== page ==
That's Jenni Russell's message in her column for The Guardian. She accepts that the Conservatives are almost certain to be Britain's next government and she encourages the Left to engage with David Cameron and avoid him (a) failing or/and (b) coming under the influence of the dreadful Tory right:
"The dominance of the progressive wing of the party can't be taken for granted. It is a fragile thing, and if it is to succeed it needs constructive criticism. I asked two insiders how many people in the party were fully behind this new Toryism. "Ten," said one, "but it's an important ten." Another said grimly: "Twenty-two - the shadow cabinet." Standing behind the more socially responsible Conservatives are plenty of gin-drinking, Mail-reading Tories nostalgic for the harshness of Thatcherism. They would cheer, along with the left, if this experiment failed."
A few observations:
The Cameroons tend to be dazzled by wooing from the Left: I do worry that the Cameroons are too flattered by the Guardian and other left-wing organisations that show them interest. It's true that the Conservative project needs to be broadly based but there's too much fascination with unsatisfactory ideas like Red Toryism and nudging. Old fashioned ideas like Margaret Thatcher's housewife economics may not be so sexy but they are the ones that will get our country out of Labour's economic mess.
Will the Left cool on Cameron if he pursues his social agenda? The most genuine (and important) thing about Project Cameron is its interest in social renewal. It will be interesting to see how the Left's view of a Cameron government evolves if it stays true to its poverty-fighting agenda of emphasising marriage, faith-based charities, welfare reform, school choice and harm avoidance approaches to drug addiction.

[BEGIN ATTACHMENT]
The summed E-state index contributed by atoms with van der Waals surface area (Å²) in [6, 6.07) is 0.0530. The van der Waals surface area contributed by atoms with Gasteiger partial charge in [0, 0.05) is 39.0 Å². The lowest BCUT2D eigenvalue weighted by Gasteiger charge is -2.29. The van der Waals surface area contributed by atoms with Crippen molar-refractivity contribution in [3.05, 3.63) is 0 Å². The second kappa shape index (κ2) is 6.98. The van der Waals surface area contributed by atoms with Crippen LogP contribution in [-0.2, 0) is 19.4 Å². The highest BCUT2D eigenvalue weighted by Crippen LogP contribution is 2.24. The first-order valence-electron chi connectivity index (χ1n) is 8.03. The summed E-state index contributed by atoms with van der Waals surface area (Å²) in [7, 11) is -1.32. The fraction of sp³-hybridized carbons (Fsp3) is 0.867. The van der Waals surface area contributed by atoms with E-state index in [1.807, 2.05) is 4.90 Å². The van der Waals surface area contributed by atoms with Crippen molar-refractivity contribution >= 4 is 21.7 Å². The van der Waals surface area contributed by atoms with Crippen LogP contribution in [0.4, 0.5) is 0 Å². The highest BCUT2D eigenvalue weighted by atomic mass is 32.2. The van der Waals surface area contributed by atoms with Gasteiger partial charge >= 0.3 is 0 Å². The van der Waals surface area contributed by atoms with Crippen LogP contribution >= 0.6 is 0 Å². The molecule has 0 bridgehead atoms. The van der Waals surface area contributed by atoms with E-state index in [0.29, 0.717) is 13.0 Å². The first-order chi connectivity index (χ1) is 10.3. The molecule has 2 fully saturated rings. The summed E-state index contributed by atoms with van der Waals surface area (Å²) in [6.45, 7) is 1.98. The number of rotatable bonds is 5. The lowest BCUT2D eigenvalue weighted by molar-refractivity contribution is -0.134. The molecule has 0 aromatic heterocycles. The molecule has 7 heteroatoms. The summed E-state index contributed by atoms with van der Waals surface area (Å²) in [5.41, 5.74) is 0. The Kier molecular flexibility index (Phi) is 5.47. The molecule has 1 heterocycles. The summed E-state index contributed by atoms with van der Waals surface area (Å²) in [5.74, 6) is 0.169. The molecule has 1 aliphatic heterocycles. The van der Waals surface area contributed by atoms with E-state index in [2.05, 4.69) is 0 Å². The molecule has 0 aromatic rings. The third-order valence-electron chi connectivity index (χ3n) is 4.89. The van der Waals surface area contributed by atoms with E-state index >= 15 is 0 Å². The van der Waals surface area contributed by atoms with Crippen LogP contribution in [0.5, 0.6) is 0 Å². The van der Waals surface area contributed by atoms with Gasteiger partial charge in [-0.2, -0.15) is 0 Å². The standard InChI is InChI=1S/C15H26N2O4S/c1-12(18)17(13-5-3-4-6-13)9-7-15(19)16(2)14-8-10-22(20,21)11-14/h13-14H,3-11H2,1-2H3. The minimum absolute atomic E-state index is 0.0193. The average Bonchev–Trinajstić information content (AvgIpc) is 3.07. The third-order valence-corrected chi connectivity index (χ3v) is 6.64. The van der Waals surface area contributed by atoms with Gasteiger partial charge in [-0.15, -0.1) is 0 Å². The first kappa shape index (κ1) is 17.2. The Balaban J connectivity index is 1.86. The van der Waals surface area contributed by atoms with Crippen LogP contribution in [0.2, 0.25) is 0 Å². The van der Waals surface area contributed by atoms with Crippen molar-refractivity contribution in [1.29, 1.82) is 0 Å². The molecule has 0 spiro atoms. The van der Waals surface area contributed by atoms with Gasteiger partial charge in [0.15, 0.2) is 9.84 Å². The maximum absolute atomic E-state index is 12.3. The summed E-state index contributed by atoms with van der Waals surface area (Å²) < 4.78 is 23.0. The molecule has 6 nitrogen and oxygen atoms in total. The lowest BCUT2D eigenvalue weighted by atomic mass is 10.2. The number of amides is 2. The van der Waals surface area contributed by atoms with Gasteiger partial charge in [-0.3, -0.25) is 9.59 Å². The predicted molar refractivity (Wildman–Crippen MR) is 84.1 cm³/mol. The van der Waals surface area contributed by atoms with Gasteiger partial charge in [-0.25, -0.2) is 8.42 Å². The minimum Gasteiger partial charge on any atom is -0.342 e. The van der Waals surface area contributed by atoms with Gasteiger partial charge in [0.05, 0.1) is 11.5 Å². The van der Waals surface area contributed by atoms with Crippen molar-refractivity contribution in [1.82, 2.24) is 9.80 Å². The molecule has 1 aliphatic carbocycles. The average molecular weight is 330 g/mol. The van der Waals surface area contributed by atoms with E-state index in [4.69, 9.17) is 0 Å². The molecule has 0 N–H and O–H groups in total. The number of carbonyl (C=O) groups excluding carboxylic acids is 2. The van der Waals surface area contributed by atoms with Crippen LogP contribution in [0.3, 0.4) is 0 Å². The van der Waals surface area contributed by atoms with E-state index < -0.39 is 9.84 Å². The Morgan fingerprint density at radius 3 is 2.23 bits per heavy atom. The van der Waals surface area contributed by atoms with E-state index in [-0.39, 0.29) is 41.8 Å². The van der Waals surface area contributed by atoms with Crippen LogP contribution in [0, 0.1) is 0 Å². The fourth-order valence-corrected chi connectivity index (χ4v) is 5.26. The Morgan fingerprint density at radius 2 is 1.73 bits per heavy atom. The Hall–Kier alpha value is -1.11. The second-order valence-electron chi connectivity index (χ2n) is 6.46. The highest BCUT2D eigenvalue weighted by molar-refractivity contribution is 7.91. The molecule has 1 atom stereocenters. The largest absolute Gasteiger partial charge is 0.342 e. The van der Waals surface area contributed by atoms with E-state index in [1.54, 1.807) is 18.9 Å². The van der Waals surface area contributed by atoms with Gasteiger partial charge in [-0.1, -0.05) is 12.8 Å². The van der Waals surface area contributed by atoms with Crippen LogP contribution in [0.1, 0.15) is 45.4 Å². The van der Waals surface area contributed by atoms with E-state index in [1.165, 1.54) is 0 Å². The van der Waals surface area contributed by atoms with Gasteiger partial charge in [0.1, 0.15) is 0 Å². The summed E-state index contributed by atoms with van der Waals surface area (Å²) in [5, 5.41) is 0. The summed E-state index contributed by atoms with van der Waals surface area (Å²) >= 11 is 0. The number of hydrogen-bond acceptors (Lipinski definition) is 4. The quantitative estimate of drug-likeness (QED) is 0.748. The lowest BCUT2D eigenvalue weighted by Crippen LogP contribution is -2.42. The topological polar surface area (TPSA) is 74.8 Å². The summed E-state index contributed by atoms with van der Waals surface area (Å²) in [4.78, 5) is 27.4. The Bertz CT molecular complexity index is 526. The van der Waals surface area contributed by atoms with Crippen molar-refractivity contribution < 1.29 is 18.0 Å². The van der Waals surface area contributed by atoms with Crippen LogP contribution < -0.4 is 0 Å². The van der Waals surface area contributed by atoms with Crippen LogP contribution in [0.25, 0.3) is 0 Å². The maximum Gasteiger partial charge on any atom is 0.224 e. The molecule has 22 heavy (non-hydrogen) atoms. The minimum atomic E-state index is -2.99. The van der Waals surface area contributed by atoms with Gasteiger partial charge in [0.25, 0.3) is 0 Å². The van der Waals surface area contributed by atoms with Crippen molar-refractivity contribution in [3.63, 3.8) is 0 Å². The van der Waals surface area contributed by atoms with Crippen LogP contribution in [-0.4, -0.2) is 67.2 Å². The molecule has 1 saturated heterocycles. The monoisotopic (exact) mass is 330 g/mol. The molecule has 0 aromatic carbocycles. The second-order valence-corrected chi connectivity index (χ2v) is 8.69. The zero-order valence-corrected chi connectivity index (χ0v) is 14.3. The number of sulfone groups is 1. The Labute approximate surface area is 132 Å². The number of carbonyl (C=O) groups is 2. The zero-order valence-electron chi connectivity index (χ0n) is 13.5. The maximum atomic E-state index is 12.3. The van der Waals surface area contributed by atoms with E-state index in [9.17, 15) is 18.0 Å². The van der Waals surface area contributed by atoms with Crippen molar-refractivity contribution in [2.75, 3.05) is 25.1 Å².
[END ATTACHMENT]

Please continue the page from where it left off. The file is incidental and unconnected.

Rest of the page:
The Right lacks coherence: Jenni Russell's caricature of the Tory Right is ridiculous but the Right is now very hard to define. There is no great unifying force behind it if it exists at all anymore. There is certainly no accepted definition of Thatcherism. The Tory Right is split on Europe, foreign policy and confused on economics. It has no leader although David Davis, Iain Duncan Smith, Michael Fallon, Liam Fox, John Hayes, Edward Leigh, Owen Paterson, John Redwood and John Whittingdale all represent important strands.
The ten who get it: And who are the "ten" who are fully behind the undefined "new Toryism"? I am only sure of six...
- David Cameron, of course.
- George Osborne, more socially liberal and more hawkish than DC but the tactical brain of the whole project.
- Steve Hilton, the strategic brain responsible for the decontamination project, for the emphasis on green issues and social responsibility.
- Edward Llewellyn, Cameron's Chief of Staff, gatekeeper and hugely influential in the evolution towards 'realpolitik' in foreign policy.
- Oliver Letwin, responsible for putting together the overall policy programme of the next government and intellectually its Gandalf.
- Michael Gove, hugely trusted by David Cameron and responsible for the education brief that is intended to be the most radical of his government....
There are others, of course, who are hugely influential - Lord Ashcroft, Andy Coulson, Andrew MacKay are stand outs - but the above six would be my candidates for being fully behind the "new Toryism" and who are at the centre of power.